President Donald Trump is not going to pardon anyone in the Russia special counsel investigation, personal attorney Rudy Giuliani said Friday, but "he is not obviously going to give up his right to pardon if a miscarriage of justice is presented."
"Let me make it clear right now," Giuliani, the former New York City mayor, told Chris Cuomo on CNN. "He is not going to pardon anybody in this investigation.
"But he is not obviously going to give up his right to pardon if a miscarriage of justice is presented.
"He's not saying he absolutely, definitively will not," he added. "He might as well give up being president."
Giuliani, 74, a former federal prosecutor, came under fire Friday after telling The New York Daily News that the Moscow probe could get "cleaned up" with pardons from President Trump.
His comments came within hours after former Trump campaign chairman Paul Manafort was remanded to jail after a federal judge revoked his bail after an indictment last week on witness tampering by special counsel Robert Mueller.
Giuliani told Cuomo that he only discussed pardons because he was asked by the Daily News.
"My advice to the president as his lawyer, not as a government lawyer, is no pardons," he said.
"It would completely change the momentum that we have right now — because it's very strong right now.
"You can see the polls moving in the president's favor and against Mueller."
In addition, Giuliani said that Trump's legal team would decide by July 4 whether to sit for a Mueller interview, with the goal of having a report out before the November midterm elections.
"Then, there's enough time to do everything — and given the Horowitz report, I think we understand that we don't want to get into manipulating the election.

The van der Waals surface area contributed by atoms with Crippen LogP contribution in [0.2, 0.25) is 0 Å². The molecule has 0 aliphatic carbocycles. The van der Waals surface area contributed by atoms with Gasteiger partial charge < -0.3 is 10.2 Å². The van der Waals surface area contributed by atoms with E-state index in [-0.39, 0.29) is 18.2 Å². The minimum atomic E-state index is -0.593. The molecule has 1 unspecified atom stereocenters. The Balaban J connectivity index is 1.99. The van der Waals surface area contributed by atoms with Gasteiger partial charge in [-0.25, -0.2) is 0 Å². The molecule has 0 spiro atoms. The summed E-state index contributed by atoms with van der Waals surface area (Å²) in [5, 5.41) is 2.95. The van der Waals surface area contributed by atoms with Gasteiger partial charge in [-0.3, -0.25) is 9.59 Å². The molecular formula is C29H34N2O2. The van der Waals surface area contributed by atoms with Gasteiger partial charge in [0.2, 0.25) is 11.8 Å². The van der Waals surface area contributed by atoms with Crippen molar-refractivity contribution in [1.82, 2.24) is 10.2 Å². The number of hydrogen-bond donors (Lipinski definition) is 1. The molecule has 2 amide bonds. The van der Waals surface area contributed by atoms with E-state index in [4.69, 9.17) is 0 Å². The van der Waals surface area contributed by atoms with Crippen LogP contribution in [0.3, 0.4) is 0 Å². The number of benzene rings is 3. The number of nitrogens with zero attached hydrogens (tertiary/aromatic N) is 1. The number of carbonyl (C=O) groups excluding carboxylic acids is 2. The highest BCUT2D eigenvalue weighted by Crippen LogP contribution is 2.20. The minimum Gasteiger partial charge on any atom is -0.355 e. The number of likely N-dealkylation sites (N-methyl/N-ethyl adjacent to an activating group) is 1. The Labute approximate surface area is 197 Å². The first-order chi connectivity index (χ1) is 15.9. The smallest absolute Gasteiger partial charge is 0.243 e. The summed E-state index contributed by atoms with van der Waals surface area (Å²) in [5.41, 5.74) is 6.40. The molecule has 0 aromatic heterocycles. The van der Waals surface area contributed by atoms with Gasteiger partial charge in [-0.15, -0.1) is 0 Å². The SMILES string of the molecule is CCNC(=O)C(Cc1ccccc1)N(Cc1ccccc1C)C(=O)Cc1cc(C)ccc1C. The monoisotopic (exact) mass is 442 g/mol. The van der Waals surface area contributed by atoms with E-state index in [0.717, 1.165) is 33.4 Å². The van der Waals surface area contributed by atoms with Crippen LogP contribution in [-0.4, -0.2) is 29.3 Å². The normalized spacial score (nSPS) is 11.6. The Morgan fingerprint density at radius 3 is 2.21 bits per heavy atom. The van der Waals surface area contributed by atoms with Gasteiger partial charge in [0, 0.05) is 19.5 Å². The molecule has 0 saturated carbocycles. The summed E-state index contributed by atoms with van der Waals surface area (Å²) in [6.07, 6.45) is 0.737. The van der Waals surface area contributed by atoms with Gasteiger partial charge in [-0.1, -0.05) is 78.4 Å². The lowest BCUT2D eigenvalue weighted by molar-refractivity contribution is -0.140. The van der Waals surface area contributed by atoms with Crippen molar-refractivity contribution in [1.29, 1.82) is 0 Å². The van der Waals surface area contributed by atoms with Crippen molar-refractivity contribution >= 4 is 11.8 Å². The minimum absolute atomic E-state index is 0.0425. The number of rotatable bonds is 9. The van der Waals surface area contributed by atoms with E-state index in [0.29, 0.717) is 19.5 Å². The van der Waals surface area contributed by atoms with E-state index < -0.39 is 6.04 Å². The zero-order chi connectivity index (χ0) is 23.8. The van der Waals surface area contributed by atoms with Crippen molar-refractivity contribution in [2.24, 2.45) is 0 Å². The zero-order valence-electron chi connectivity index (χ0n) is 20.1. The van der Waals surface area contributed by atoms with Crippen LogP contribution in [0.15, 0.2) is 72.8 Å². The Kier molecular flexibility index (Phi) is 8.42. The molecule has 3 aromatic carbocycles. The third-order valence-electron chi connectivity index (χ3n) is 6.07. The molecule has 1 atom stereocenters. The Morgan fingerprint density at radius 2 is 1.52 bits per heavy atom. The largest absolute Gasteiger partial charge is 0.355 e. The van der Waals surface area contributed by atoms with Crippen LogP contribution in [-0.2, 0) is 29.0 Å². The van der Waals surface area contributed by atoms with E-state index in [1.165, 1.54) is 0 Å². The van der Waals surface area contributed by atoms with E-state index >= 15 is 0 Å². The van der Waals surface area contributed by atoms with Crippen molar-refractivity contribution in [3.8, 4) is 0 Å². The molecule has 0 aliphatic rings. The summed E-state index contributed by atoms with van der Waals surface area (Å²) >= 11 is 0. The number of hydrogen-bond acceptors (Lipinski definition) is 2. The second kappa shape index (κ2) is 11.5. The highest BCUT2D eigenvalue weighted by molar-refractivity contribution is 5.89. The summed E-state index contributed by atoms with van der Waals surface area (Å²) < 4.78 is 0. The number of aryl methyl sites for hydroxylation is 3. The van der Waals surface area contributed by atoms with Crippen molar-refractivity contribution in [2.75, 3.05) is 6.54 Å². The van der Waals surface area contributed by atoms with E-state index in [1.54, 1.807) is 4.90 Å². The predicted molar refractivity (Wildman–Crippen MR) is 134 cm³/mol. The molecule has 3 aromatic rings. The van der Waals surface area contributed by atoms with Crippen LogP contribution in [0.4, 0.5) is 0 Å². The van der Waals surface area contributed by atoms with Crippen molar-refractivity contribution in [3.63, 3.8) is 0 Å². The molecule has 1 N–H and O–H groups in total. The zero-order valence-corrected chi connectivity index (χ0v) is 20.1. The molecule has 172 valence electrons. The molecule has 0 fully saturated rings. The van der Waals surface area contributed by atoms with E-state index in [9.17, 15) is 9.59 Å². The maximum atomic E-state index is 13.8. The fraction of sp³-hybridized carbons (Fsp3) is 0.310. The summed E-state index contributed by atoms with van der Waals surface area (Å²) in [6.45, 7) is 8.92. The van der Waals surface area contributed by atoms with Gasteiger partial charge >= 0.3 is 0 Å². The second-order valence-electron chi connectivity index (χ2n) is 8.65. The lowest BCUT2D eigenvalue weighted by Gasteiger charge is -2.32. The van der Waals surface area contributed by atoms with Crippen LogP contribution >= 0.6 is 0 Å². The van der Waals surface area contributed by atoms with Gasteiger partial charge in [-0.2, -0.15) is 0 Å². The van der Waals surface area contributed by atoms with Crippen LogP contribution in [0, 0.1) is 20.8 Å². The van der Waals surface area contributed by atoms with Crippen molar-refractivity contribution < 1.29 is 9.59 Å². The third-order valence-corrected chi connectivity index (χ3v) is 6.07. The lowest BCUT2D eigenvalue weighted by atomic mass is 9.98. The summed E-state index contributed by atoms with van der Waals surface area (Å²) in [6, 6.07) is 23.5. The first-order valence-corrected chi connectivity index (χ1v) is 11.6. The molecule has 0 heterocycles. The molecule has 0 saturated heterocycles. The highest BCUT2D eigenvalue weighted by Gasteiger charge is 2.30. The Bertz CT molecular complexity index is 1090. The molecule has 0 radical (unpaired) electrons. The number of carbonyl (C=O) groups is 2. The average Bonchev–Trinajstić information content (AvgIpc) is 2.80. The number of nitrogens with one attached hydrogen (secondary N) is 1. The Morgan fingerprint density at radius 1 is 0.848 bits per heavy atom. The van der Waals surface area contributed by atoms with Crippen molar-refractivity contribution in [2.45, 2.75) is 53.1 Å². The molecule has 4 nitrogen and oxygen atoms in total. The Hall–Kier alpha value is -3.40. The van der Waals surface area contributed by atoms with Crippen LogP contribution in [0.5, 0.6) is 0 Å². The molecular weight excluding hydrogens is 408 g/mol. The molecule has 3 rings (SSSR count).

"We don't. They shouldn't, meaning the special counsel.
"So, if we can decide by July 4 if we're going to do an interview, they can do it within two or three weeks of that.
"Write their report, and then we move onto fighting it out," he said. "If we don't do an interview, they can decide if they want to fight us on it or just do their report."
Regarding Thursday's report by Justice Department Inspector General Michael Horowitz, Giuliani told Cuomo that the document proved that Mueller hired prosecutors who were biased against Trump.
"It creates for us an issue that doesn't have to exist, which is can they be fair?" he said. "Can they be unbiased?
"Can they view the evidence in the light that's the most fair?"
Giuliani pointed to texts exchanged by FBI officials Peter Strzok and Lisa Page that Horowitz cited as an example of bias against the Republican presidential candidate.
In the exchange, dated Aug. 8, 2016, Page questioned whether Trump would win the White House.
Strzok replied: "No. No he's not. We'll stop it."
Horowitz said five FBI officials who were found to have expressed hostility toward Trump were referred for possible disciplinary action.
"Mueller hired people like him," Giuliani told Cuomo.
In addition, as many as seven lawyers on Mueller's team have donated a total of $60,787.77 to Democrat Hillary Clinton and other party candidates.
"I believe that Bob made one critical error that's going to doom his investigation, no matter what he writes," Giuliani said. "Hiring those people. I would have never done it.
"What he did find," he continued, referring to Horowitz, "and I agree, is that the Russia collusion investigation with Strzok, Page and other agents was filled with people who were anti-Trump."
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